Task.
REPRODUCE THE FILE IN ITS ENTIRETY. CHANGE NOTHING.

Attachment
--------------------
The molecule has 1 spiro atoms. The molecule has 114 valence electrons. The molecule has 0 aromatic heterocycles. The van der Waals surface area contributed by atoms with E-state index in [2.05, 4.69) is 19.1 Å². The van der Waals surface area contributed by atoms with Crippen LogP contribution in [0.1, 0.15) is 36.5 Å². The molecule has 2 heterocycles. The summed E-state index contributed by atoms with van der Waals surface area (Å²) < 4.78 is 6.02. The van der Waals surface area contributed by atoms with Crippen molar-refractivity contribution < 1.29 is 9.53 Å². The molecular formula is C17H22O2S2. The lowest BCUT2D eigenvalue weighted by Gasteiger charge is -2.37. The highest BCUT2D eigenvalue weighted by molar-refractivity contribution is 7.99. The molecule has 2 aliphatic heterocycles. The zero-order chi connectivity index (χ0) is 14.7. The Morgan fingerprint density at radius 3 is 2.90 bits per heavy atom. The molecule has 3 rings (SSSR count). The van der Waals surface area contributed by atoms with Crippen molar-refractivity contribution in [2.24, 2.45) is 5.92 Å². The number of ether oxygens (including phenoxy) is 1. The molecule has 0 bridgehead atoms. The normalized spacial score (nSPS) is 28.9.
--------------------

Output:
The molecule has 1 spiro atoms. The molecule has 114 valence electrons. The molecule has 0 aromatic heterocycles. The van der Waals surface area contributed by atoms with E-state index in [2.05, 4.69) is 19.1 Å². The van der Waals surface area contributed by atoms with Crippen LogP contribution in [0.1, 0.15) is 36.5 Å². The molecule has 2 heterocycles. The summed E-state index contributed by atoms with van der Waals surface area (Å²) < 4.78 is 6.02. The van der Waals surface area contributed by atoms with Crippen molar-refractivity contribution < 1.29 is 9.53 Å². The molecular formula is C17H22O2S2. The lowest BCUT2D eigenvalue weighted by Gasteiger charge is -2.37. The highest BCUT2D eigenvalue weighted by molar-refractivity contribution is 7.99. The molecule has 2 aliphatic heterocycles. The zero-order chi connectivity index (χ0) is 14.7. The Morgan fingerprint density at radius 3 is 2.90 bits per heavy atom. The molecule has 3 rings (SSSR count). The van der Waals surface area contributed by atoms with Crippen molar-refractivity contribution in [2.24, 2.45) is 5.92 Å². The number of ether oxygens (including phenoxy) is 1. The molecule has 0 bridgehead atoms. The normalized spacial score (nSPS) is 28.9.